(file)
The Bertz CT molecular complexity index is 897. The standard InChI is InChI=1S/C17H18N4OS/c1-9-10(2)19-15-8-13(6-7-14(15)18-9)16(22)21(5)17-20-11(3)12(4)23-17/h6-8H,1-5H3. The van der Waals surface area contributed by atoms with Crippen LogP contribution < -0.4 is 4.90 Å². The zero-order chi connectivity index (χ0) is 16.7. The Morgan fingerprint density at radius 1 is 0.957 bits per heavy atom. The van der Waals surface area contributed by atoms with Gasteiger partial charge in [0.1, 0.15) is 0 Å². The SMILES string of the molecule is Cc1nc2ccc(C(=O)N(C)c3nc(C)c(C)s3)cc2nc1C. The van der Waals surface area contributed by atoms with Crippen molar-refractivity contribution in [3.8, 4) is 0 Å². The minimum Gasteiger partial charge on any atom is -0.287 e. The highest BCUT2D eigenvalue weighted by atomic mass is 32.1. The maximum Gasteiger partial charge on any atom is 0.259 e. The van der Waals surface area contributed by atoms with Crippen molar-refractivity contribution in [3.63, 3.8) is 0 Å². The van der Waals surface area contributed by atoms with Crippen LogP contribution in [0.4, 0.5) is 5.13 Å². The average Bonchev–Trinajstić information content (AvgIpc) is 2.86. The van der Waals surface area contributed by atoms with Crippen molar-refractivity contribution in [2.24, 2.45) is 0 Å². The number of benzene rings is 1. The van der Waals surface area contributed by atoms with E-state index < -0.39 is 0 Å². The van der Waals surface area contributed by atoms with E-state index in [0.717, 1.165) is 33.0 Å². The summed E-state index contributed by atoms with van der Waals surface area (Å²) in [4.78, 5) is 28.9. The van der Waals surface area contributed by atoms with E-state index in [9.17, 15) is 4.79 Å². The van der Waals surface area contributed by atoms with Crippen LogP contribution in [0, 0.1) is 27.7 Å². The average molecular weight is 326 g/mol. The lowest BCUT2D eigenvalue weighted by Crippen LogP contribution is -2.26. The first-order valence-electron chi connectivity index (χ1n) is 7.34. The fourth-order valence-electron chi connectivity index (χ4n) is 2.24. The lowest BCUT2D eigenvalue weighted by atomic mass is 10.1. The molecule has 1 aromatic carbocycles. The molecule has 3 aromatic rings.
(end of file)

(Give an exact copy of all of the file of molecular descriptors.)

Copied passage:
The Bertz CT molecular complexity index is 897. The standard InChI is InChI=1S/C17H18N4OS/c1-9-10(2)19-15-8-13(6-7-14(15)18-9)16(22)21(5)17-20-11(3)12(4)23-17/h6-8H,1-5H3. The van der Waals surface area contributed by atoms with Crippen LogP contribution < -0.4 is 4.90 Å². The zero-order chi connectivity index (χ0) is 16.7. The Morgan fingerprint density at radius 1 is 0.957 bits per heavy atom. The van der Waals surface area contributed by atoms with Gasteiger partial charge in [0.1, 0.15) is 0 Å². The SMILES string of the molecule is Cc1nc2ccc(C(=O)N(C)c3nc(C)c(C)s3)cc2nc1C. The van der Waals surface area contributed by atoms with Crippen molar-refractivity contribution in [3.8, 4) is 0 Å². The minimum Gasteiger partial charge on any atom is -0.287 e. The highest BCUT2D eigenvalue weighted by atomic mass is 32.1. The maximum Gasteiger partial charge on any atom is 0.259 e. The van der Waals surface area contributed by atoms with Crippen molar-refractivity contribution in [3.63, 3.8) is 0 Å². The van der Waals surface area contributed by atoms with Crippen LogP contribution in [0.4, 0.5) is 5.13 Å². The average Bonchev–Trinajstić information content (AvgIpc) is 2.86. The van der Waals surface area contributed by atoms with Crippen molar-refractivity contribution in [2.24, 2.45) is 0 Å². The number of benzene rings is 1. The van der Waals surface area contributed by atoms with E-state index < -0.39 is 0 Å². The van der Waals surface area contributed by atoms with E-state index in [0.717, 1.165) is 33.0 Å². The summed E-state index contributed by atoms with van der Waals surface area (Å²) in [4.78, 5) is 28.9. The van der Waals surface area contributed by atoms with E-state index in [9.17, 15) is 4.79 Å². The van der Waals surface area contributed by atoms with Crippen LogP contribution in [0, 0.1) is 27.7 Å². The average molecular weight is 326 g/mol. The lowest BCUT2D eigenvalue weighted by Crippen LogP contribution is -2.26. The first-order valence-electron chi connectivity index (χ1n) is 7.34. The fourth-order valence-electron chi connectivity index (χ4n) is 2.24. The lowest BCUT2D eigenvalue weighted by atomic mass is 10.1. The molecule has 1 aromatic carbocycles. The molecule has 3 aromatic rings.